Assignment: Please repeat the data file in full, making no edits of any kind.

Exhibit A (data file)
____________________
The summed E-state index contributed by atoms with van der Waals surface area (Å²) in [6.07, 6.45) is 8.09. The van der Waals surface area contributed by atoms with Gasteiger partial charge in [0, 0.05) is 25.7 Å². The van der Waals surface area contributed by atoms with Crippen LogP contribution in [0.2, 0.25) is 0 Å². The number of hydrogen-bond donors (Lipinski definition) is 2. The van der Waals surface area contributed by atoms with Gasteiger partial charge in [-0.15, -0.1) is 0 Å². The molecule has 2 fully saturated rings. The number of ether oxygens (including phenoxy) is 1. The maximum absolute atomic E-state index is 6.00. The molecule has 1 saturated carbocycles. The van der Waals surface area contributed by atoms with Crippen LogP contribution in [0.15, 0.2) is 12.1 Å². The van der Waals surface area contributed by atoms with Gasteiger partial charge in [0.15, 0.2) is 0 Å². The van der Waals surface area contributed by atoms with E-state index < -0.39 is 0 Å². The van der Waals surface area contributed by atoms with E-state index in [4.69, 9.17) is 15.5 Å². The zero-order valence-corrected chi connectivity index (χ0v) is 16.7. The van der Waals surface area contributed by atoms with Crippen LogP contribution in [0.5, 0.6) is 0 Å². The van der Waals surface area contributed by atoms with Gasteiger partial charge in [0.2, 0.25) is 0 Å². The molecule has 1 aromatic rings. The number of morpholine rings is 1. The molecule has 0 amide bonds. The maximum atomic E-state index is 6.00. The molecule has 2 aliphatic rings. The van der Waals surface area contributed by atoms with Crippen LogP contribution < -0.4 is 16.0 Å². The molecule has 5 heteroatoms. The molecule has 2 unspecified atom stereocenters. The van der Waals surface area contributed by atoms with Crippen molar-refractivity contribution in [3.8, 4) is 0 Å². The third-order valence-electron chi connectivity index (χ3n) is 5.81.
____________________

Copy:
The summed E-state index contributed by atoms with van der Waals surface area (Å²) in [6.07, 6.45) is 8.09. The van der Waals surface area contributed by atoms with Gasteiger partial charge in [0, 0.05) is 25.7 Å². The van der Waals surface area contributed by atoms with Crippen LogP contribution in [0.2, 0.25) is 0 Å². The number of hydrogen-bond donors (Lipinski definition) is 2. The van der Waals surface area contributed by atoms with Gasteiger partial charge in [-0.15, -0.1) is 0 Å². The molecule has 2 fully saturated rings. The number of ether oxygens (including phenoxy) is 1. The maximum absolute atomic E-state index is 6.00. The molecule has 1 saturated carbocycles. The van der Waals surface area contributed by atoms with Crippen LogP contribution in [0.15, 0.2) is 12.1 Å². The van der Waals surface area contributed by atoms with Gasteiger partial charge in [0.15, 0.2) is 0 Å². The van der Waals surface area contributed by atoms with E-state index < -0.39 is 0 Å². The van der Waals surface area contributed by atoms with E-state index in [4.69, 9.17) is 15.5 Å². The zero-order valence-corrected chi connectivity index (χ0v) is 16.7. The van der Waals surface area contributed by atoms with Crippen LogP contribution in [0.5, 0.6) is 0 Å². The van der Waals surface area contributed by atoms with Gasteiger partial charge in [0.2, 0.25) is 0 Å². The molecule has 1 aromatic rings. The number of morpholine rings is 1. The molecule has 0 amide bonds. The maximum atomic E-state index is 6.00. The molecule has 2 aliphatic rings. The van der Waals surface area contributed by atoms with Crippen LogP contribution < -0.4 is 16.0 Å². The molecule has 5 heteroatoms. The molecule has 2 unspecified atom stereocenters. The van der Waals surface area contributed by atoms with Crippen molar-refractivity contribution in [3.8, 4) is 0 Å². The third-order valence-electron chi connectivity index (χ3n) is 5.81.